A team of researchers from Washington University in St. Louis and Duke University has been award a prestigious National Science Foundation grant. The challenge: Push the boundaries of science to create new materials with a wide range of uses and applications.
For more than a decade, an engineer at Washington University in St. Louis has sought a better way for pulse design using the similarity between spins and springs by using numerical experiments.
During the past fiscal year, the Washington University in St. Louis Office of Technology Management reported a number of record figures as a result of the innovative technologies developed by university faculty.
In what could be a small step for science potentially leading to a breakthrough, an engineer at Washington University in St. Louis has taken steps toward using nanocrystal networks for artificial intelligence applications.
Concrete is the most widely used construction material in the world. Billions of tons are produced annually. But for the 2017 Solar Decathlon, Team WashU wanted to demonstrate a new and more sustainable approach.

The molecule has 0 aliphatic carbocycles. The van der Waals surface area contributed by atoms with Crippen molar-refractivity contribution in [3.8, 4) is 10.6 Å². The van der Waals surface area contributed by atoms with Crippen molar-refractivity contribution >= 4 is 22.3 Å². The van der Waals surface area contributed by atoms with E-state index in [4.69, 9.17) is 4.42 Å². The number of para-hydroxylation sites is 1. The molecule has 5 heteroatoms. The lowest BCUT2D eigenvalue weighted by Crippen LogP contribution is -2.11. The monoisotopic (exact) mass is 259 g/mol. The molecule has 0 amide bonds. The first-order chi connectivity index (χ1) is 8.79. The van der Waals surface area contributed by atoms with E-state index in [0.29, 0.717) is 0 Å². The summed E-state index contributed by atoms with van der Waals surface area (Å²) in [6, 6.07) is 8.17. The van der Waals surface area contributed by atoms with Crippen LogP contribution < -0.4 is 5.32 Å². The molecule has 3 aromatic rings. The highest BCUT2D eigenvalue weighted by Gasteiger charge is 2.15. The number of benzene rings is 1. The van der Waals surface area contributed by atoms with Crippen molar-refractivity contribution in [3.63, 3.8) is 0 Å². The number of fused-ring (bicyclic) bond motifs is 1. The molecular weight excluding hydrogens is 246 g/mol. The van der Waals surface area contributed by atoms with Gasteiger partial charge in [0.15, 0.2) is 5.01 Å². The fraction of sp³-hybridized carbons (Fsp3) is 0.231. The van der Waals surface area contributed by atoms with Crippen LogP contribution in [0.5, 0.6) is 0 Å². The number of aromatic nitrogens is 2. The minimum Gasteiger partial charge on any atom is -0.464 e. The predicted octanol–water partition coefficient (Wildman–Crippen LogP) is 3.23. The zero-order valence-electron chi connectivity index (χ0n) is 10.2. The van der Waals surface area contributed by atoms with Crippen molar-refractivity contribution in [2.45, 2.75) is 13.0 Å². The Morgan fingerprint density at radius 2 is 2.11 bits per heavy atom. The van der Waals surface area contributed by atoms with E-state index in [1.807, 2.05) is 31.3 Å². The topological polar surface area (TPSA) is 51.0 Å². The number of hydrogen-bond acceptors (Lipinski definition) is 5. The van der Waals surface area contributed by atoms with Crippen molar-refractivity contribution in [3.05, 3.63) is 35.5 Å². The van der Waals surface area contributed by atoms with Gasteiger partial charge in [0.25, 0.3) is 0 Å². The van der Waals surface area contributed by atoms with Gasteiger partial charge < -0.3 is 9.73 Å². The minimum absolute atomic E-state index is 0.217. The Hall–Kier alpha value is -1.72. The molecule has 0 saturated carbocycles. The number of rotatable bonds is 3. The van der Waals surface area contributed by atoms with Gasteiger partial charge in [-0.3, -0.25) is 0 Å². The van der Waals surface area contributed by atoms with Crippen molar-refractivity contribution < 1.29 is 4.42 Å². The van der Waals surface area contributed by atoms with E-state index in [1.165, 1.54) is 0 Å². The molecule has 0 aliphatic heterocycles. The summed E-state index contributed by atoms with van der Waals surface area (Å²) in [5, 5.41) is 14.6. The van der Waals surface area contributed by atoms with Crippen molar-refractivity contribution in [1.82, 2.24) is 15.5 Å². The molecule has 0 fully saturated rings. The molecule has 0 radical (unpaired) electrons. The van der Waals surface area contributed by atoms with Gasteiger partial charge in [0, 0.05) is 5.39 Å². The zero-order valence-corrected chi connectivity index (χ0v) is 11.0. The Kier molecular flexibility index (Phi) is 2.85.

An engineering team at Washington University in St. Louis has made major strides recently in the study and manipulation of light. The team’s most recent discovery of the sensing capability of microresonators could have impacts in the creation of biomedical devices, electronics and biohazard detection devices.
A group of Washington University aerosol scientists, engineers and administrators traveled to Asia this summer to address some of the important problems related to energy, environment and health that we face today. Here, four engineering faculty share their takeaways.
After conducting a new research approach using actual commutes, a group of engineers at Washington University in St. Louis discovered a simple shift in driving habits can help to reduce exposure to pollutants while out on the road.
Sophisticated techniques for testing hypotheses about the brain by activating and silencing genes are currently available for only a handful of model organisms. Scientists at Washington University in St. Louis are working on a simplified toolkit that will allow scientists who study animal behavior to manipulate the genomes of many other animals with the hope of accelerating progress in our understanding of the brain.
Brett Teng Gao, an incoming senior at Washington University in St. Louis, recently was part of a team that won the Google-sponsored Artificial Intelligence Genomics Hackathon.